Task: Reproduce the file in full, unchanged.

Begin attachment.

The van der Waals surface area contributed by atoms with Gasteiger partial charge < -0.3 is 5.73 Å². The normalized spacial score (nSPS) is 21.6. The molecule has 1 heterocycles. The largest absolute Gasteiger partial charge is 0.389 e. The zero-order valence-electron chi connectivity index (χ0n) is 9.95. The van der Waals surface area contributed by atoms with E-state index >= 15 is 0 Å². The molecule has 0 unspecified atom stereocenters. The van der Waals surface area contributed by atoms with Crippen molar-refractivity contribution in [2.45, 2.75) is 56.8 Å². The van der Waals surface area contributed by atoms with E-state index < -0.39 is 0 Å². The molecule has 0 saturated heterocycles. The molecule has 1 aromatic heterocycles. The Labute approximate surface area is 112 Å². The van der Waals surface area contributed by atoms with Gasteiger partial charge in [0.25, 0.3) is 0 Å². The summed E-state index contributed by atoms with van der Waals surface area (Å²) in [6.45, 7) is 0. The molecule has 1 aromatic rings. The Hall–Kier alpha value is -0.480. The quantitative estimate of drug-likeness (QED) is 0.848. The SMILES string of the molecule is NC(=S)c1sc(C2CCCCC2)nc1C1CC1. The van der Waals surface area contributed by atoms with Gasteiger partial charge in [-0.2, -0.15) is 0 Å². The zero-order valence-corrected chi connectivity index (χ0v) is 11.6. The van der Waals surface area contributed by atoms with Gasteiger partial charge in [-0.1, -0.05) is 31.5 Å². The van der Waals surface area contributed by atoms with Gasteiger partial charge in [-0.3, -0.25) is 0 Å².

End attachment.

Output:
The van der Waals surface area contributed by atoms with Gasteiger partial charge < -0.3 is 5.73 Å². The normalized spacial score (nSPS) is 21.6. The molecule has 1 heterocycles. The largest absolute Gasteiger partial charge is 0.389 e. The zero-order valence-electron chi connectivity index (χ0n) is 9.95. The van der Waals surface area contributed by atoms with E-state index >= 15 is 0 Å². The molecule has 0 unspecified atom stereocenters. The van der Waals surface area contributed by atoms with Crippen molar-refractivity contribution in [2.45, 2.75) is 56.8 Å². The van der Waals surface area contributed by atoms with E-state index < -0.39 is 0 Å². The molecule has 0 saturated heterocycles. The molecule has 1 aromatic heterocycles. The Labute approximate surface area is 112 Å². The van der Waals surface area contributed by atoms with Gasteiger partial charge in [0.25, 0.3) is 0 Å². The summed E-state index contributed by atoms with van der Waals surface area (Å²) in [6.45, 7) is 0. The molecule has 1 aromatic rings. The Hall–Kier alpha value is -0.480. The quantitative estimate of drug-likeness (QED) is 0.848. The SMILES string of the molecule is NC(=S)c1sc(C2CCCCC2)nc1C1CC1. The van der Waals surface area contributed by atoms with Gasteiger partial charge in [-0.2, -0.15) is 0 Å². The zero-order valence-corrected chi connectivity index (χ0v) is 11.6. The van der Waals surface area contributed by atoms with Gasteiger partial charge in [-0.1, -0.05) is 31.5 Å². The van der Waals surface area contributed by atoms with Gasteiger partial charge in [-0.3, -0.25) is 0 Å².